Digital accessibility is required per the Americans with Disabilities Act (ADA), but did you know that an added benefit of making a website or other digital property accessible is that it improves SEO? It does! Because accessible means readable, if users can easily read your content, so can search engines like Google and Bing.
Accessibility helps SEO in a number of ways such as labeling and tagging. These code-level additions to content are used as identifiers for ADA readers. They help these tools know what each section is and does and they also help search engines know what types of content is on a website or in a document. Another major element of accessibility is tagging all images on the page with clear descriptions of what the image is. The alt and title attributes of an image are commonly referred to as alt tag or alt text and title tag – even though they’re not technically tags.
Image search is extremely important for traffic generation. More than 10% of all online traffic is on Google Images. Here are some more interesting statistics about SEO from marketing consultative agency Impact.
This is important for every business with a digital presence which in effect means all business. Having a clearly labeled image or graph on a website, with a description (alt text), can often result in search equating not only the content but the image as relevant as well.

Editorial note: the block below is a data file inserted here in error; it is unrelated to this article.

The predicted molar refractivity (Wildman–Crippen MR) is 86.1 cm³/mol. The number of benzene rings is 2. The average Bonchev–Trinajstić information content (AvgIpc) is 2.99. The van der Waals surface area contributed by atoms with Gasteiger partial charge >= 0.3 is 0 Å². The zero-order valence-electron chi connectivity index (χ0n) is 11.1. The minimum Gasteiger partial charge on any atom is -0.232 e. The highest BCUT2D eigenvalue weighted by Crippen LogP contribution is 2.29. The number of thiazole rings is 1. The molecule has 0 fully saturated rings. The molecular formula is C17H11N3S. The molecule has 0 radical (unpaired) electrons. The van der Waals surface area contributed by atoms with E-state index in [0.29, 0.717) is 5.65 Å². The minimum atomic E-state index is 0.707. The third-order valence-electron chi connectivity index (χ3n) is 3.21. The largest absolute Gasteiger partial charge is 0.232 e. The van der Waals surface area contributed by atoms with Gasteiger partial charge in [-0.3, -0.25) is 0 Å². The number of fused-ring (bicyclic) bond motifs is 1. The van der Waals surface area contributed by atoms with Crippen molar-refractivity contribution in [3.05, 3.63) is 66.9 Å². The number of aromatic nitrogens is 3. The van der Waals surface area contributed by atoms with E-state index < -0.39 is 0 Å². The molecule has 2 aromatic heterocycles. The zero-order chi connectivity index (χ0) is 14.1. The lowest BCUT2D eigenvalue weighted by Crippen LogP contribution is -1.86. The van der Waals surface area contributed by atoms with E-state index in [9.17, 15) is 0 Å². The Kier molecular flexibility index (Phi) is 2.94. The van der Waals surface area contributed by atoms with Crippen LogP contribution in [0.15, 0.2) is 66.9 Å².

Successful use of images for SEO enrichment requires some of the following:
- Use a relevant image that matches your text.
- Pick a good file name for your image.
- Make sure image dimensions match the image size as displayed.
- Reduce file size for faster loading.
- Add a caption, if appropriate, for easier scanning of the page.
- Use image alt text.
Linking is another important feature of accessibility that influences SEO. Proper accessibility means to that links must be descriptive. Buttons or text that simply say “Click Here” are not up to ADA standards because they do not tell the user what the result of “clicking here” means.
As accessibility becomes the new standard if not yet law, it is vital to use it to your best advantage.
SEO, when used with accessibility features helps brands reach consumers, says WebAim, because both “rely on content structure, semantics, and functionality” to either present the most targeted content based on keyword search, or to determine the relevance of content. In other words, following accessibility techniques increases the search engines’ ability to understand website content by “exposing it to their crawlers.”
Make them both work for you. More good information about SEO and Accessibility can be found at Stanford University Digital Services.